There is a growing (and already established) beer scene outside of Vancouver and the Fraser Valley, and you can find that in Victoria. One of the breweries that have established that as a consistent part of that scene is 4 Mile Brewing. The beer that B.C. Beer Reviews is looking at today is their take on an East Coast IPA/New England IPA. Let’s see how they fared with this ever-popular style.
B.C. Beer Reviews: 4 Mile Brewing – East Coast IPA
This beer pours an opaque and dark orange colour. In the glass it is the definition of haze, hence being aptly labeled as an East Coast IPA. The colour is a deep orange that is reminiscent of overripe oranges.
There is an undeniable note of orange to this beer. It smells distinctly of Valencia oranges, if you have ever had the pleasure of having them. Along with smelling like a Valencia orange, it also smells like a slightly overripe one, matching up nicely with the colour of the beer.
Aside from the orange aroma, there is a distinct aromatic from the yeast that was used which is not at all uncommon for this style of beer due to the fact that the yeast has a very low level of flocculation. This is not necessarily a negative thing, so long as it does not carry over onto your palate to give a drying effect to the finish of the beer.
This brew is spot on with the style. Overripe Valencia oranges in the aromatics does give it a note of distinction from your everyday hazy beer.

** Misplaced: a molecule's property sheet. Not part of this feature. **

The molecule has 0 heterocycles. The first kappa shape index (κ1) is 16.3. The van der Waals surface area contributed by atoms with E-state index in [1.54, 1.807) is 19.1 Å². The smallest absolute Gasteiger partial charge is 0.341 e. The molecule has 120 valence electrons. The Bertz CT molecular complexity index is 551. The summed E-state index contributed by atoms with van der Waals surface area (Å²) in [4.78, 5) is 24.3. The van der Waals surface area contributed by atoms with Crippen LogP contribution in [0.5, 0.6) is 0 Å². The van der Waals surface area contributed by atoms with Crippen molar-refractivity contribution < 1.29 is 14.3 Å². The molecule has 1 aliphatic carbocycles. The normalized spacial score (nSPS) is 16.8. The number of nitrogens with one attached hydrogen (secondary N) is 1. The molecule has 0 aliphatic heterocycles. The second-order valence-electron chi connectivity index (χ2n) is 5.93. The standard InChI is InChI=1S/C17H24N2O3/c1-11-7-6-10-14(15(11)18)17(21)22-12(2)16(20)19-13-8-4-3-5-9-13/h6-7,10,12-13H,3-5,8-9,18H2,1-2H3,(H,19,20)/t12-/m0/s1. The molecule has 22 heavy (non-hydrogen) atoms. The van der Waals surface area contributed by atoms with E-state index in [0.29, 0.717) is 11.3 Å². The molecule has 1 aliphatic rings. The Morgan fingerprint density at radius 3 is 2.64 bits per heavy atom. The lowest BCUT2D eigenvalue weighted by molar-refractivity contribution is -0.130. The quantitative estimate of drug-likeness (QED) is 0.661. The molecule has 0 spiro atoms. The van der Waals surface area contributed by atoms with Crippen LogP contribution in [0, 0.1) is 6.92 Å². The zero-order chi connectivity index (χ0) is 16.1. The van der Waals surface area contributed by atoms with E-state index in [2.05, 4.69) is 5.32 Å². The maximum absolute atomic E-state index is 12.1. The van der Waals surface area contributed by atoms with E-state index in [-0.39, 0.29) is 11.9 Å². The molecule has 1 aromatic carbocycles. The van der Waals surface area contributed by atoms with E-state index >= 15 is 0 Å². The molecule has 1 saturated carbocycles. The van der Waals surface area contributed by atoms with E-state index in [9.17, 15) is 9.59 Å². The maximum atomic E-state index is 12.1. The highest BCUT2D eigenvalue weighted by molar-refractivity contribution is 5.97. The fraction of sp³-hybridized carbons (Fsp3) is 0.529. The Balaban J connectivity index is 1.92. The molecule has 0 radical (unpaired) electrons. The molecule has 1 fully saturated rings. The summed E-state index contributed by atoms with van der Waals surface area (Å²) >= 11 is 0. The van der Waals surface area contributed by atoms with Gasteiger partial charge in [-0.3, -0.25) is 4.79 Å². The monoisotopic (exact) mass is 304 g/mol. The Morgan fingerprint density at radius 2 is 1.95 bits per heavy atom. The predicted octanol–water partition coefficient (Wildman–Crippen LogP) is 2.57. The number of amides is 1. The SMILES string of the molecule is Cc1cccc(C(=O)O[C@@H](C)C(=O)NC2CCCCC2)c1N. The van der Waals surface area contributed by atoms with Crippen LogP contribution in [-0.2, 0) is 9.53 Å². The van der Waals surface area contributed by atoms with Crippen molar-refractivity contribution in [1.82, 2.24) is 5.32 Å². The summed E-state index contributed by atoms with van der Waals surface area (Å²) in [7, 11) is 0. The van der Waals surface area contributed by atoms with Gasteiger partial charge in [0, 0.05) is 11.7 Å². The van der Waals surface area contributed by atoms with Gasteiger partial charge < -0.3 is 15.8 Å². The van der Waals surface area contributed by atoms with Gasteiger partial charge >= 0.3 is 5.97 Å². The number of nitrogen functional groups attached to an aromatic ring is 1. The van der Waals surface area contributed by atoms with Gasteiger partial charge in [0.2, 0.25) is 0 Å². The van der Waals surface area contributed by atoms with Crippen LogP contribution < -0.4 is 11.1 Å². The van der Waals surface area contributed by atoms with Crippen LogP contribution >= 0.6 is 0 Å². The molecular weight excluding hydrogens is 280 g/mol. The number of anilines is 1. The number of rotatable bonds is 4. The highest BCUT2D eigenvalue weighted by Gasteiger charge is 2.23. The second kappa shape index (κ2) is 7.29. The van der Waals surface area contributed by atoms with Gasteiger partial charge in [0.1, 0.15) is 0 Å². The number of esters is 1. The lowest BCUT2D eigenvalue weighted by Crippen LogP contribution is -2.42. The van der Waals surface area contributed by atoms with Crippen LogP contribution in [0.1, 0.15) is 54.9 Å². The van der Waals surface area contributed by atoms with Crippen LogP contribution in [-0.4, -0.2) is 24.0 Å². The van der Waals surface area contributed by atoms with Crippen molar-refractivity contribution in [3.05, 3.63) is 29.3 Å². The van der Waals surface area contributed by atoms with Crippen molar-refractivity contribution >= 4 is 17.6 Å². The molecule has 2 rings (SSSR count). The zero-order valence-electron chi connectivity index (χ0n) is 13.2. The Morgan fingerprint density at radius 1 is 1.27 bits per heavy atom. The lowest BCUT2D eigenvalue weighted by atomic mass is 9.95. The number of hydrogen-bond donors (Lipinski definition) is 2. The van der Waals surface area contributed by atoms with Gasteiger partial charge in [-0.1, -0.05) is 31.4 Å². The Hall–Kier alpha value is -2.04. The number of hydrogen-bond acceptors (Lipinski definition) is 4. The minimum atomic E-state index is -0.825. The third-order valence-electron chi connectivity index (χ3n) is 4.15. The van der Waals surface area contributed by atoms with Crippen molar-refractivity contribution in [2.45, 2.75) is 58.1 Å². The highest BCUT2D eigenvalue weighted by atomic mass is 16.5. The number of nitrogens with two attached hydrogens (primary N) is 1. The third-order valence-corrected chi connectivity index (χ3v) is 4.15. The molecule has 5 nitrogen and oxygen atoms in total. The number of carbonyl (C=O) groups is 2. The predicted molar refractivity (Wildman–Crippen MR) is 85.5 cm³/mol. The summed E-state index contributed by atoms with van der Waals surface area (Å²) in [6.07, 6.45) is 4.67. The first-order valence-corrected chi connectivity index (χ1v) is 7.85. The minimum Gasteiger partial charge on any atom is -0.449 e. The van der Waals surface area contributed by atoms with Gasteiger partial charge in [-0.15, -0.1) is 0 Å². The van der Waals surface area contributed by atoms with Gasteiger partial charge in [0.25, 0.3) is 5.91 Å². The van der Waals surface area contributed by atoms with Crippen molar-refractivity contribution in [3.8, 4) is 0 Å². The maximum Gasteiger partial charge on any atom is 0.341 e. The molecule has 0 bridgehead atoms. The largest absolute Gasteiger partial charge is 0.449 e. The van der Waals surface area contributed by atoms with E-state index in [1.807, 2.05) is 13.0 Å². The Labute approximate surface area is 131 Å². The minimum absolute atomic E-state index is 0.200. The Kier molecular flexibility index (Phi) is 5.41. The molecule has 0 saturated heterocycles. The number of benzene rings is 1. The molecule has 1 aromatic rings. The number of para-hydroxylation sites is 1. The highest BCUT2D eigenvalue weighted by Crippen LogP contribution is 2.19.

The orange note follows through, but not nearly as strongly as it comes through in the aromatics. There is, however, a strong note of grapefruit right off the bat here. It is more of the slightly bitter pith part of the fruit with a touch of the fleshy fruits sweet characteristic.
This note is accompanied by a malt/grain bill presence that is smooth and very nice overall. It is a light note closely resembling white bread without the crust or unsalted crackers. It is a very nice note to balance out this hazy beer, and it is something that many beers of this style lack, outside of the typical strong notes of oats or wheat in the body that have become commonplace for the style.
There is virtually no bitterness outside of the grapefruit pith character that quickly diminishes. This beer finishes slightly sweet and smooth on your palate with a very subdued bite from the hops. It is a very refreshing finish overall.
The branding/labeling, while simple, is quite nice. There is a geometric symbol on the shape of a hexagon with an upside down triangle in the middle. The label fades in and out of colours ranging from violet all the way to light green that creates a rainbow.
This beer pours an above average head, a common note for the style. The head sticks around for as long as you let it before you start drinking the beer.
In a very unsurprising note, there is a solid amount of lacing on the glass from this beer. It is certainly not coated, but there is a fair amount.
There is a very low level of carbonation that is noticeable on your palate. This allows the beer to have a smooth and full body and a smooth and almost creamy finish to it.
The Valencia orange note in the aromatics and the grapefruit note on your palate makes this a very intriguing beer. There is no noticeable off flavours or aromas from the yeast, and this includes the drying effect on your palate. The finish is smooth and somewhat creamy with a very subdued bite from the hops used.
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Main photo by Nic Hendrickson, Lastword Inc., all rights reserved